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Visible light photocatalytic antibacterial activity of Ni-doped and N-doped TiO2 on Staphylococcus aureus and Escherichia coli bacteria

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The Ni-doped and N-doped TiO2 nanoparticles were investigated for their antibacterial activities on Staphylococcus aureus (S. aureus) and Escherichia coli (E. coli) bacteria. Their morphological features and characteristics such as particle size, surface area, and visible light absorbing capacity were compared and discussed. Scanning electron microscopy, X-ray diffraction, and UV–visible spectrophotometry were used to characterize both materials. The inactivation of E. coli (as an example of Gram-negative bacteria) and S. aureus (as an example of Gram-positive bacteria) with Ni-doped and N-doped TiO2 was investigated in the absence and presence of visible light. Antibacterial activity tests were conducted using undoped, Ni-doped, and N-doped TiO2. The N-doped TiO2 nanoparticles show higher antibacterial activity than Ni-doped TiO2. The band gap narrowing of N-doped TiO2 can induce more visible light absorption and leads to the superb antibacterial properties of this material. The complete inactivation time for E. coli at an initial cell concentration of 2.7 × 104 CFU/mL was 420 min which is longer than the 360 min required for S. aureus inactivation. The rate of inactivation of S. aureus using the doped TiO2 nanoparticles in the presence of visible light is greater than that of E. coli. The median lethal dose (LD50) values of S. aureus and E. coli by antibacterial activity under an 18-W visible light intensity were 80 and 350 mg/ml for N-doped TiO2, respectively.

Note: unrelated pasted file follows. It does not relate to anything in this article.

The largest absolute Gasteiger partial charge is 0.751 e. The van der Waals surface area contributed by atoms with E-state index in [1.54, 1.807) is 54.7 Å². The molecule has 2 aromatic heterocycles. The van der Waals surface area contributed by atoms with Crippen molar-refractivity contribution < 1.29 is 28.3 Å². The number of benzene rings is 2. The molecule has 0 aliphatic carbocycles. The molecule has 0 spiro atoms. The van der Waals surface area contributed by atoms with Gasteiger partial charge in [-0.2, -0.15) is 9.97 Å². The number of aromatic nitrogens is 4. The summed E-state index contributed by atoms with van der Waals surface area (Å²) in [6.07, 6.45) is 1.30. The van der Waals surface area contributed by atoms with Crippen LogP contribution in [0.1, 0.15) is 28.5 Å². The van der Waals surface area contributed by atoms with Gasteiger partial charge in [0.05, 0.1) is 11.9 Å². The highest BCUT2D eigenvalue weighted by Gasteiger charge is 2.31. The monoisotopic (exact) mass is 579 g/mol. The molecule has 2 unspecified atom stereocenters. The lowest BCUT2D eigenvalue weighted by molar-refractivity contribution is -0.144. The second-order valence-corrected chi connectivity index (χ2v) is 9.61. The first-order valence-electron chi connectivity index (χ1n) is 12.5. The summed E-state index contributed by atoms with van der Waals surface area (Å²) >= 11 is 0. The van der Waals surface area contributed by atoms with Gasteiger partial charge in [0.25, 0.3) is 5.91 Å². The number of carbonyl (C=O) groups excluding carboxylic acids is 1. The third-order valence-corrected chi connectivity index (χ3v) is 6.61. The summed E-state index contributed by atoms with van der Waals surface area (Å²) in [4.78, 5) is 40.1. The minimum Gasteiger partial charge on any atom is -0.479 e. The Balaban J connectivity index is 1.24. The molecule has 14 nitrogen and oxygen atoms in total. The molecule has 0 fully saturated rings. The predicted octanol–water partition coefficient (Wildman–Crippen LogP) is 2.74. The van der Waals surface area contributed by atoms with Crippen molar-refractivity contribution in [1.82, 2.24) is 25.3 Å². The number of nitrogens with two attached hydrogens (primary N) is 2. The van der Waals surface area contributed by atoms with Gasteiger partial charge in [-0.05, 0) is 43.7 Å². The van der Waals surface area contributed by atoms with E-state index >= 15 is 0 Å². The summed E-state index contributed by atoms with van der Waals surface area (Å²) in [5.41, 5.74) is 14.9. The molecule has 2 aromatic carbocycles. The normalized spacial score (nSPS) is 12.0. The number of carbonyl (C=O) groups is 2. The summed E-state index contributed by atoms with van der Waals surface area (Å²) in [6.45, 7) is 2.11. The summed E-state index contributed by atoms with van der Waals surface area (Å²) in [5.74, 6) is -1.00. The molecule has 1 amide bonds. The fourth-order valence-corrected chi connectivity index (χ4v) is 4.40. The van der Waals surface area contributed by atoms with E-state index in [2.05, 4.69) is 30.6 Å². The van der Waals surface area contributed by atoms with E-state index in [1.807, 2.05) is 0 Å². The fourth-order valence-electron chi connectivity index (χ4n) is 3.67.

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Financial support from Center of Excellence on Environmental Research and Innovation, Faculty of Engineering, Naresuan University is gratefully acknowledged.

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Correspondence to Puangrat Kajitvichyanukul.

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Responsible editor: Angeles Blanco

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Ananpattarachai, J., Boonto, Y. & Kajitvichyanukul, P. Visible light photocatalytic antibacterial activity of Ni-doped and N-doped TiO2 on Staphylococcus aureus and Escherichia coli bacteria. Environ Sci Pollut Res 23, 4111–4119 (2016). https://doi.org/10.1007/s11356-015-4775-1

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  • TiO2
  • Antibacterial
  • Nanoparticles
  • Toxicity
  • Bacteria
  • Inactivation